Archive for November 19th, 2010


In today’s tightened grocery store product economy, it is getting more and more difficult to buy food items designed for singles. I suppose this is a cost-cutting production step, although I suspect manufacturers enjoy making and shipping larger quantities of their product and not messing with the more expensive smaller shipping size hassles.

Yesterday I noticed my local Food Lion had discontinued “small size” jars of prepared pasta sauces, which — even at the smaller size — were too large for me. No matter how hard I tried, there was always some amount left over in the fridge that eventually got tossed long after the expiration date. Since I use pre-made brand name sauces as a starter, by the time I finish doctoring them up they bear no resemblance to the original product, and by then the volume of the sauce has increased dramatically, resulting in even more expiration wastage in the fridge unless I freeze the leftover sauce.

Like most folks, my freezer quickly becomes an unsettling no-man’s land of poorly marked Tupperware and Ziploc containers whose frosted contents are anyone’s guess.

Another, more insidious example of single-sized product extinction was the sudden disappearance of foil-sealed, single slices of sandwich Spam about a year ago. A single Spam sandwich was perfect for me: again, the smallest can of Spam is way too much to contemplate. One or two Spam sandwiches and my Spam enthusiasm fades considerably.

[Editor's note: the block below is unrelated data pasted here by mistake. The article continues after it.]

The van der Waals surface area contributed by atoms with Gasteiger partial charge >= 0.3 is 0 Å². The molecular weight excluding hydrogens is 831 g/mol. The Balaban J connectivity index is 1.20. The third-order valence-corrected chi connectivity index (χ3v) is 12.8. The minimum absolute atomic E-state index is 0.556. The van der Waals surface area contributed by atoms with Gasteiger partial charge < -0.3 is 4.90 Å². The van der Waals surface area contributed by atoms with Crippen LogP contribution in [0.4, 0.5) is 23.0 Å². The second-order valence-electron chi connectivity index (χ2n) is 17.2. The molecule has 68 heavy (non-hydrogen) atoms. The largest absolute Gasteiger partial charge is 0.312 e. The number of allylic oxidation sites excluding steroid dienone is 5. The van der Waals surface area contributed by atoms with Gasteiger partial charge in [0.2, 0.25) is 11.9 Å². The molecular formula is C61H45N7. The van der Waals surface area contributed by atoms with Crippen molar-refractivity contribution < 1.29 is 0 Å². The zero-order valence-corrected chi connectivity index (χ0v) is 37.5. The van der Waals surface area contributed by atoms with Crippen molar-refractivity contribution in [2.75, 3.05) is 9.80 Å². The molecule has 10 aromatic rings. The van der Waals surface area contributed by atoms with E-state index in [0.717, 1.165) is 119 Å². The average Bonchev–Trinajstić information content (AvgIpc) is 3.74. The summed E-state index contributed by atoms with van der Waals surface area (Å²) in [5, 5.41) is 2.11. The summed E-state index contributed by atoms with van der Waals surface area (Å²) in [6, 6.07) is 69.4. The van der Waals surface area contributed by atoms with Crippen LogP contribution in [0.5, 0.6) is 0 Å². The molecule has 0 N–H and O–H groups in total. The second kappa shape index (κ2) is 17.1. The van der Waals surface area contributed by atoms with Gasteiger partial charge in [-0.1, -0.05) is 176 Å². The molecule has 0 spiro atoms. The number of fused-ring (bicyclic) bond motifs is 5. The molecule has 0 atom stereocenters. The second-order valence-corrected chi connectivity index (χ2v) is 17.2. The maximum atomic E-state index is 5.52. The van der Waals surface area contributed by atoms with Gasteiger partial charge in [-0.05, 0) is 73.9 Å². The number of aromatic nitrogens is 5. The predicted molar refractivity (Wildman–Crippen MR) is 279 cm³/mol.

All of which supports my feeling of loss as single-size food products — like typewriter ribbons and bottles of office White-Out — are slowly fazed from our collective consciousness.

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George the Iguana

I once had a girlfriend who convinced me to buy her an iguana. The critter started out as a cute green thing who sat happily atop his electronically heated $70 iguana “breeding” stone. The cage cost $130. The next day, as I watched the new pet stretch out for a limb that was propped in the corner of his cage, and while he pulled himself up on the branch, he reminded me of the cartoon character, George of the Jungle.

That’s how George got his name.

George was not a finicky eater, but after a year or two he could put away a quarter-pound of fresh broccoli in a single sitting. By then, his new cage cost $350.00, in which sat a much larger and expensive breeding stone. George didn’t move around much, which was fine by me, because on those rare occasions when my girlfriend allowed him to roam the household, I would often find claw marks on the antique furniture, and an assorted collection of broccoli-colored gifts on the carpet.

And then one day George the Iguana and my girlfriend were gone, along with his cage, my microwave oven and TV.

I still miss George.

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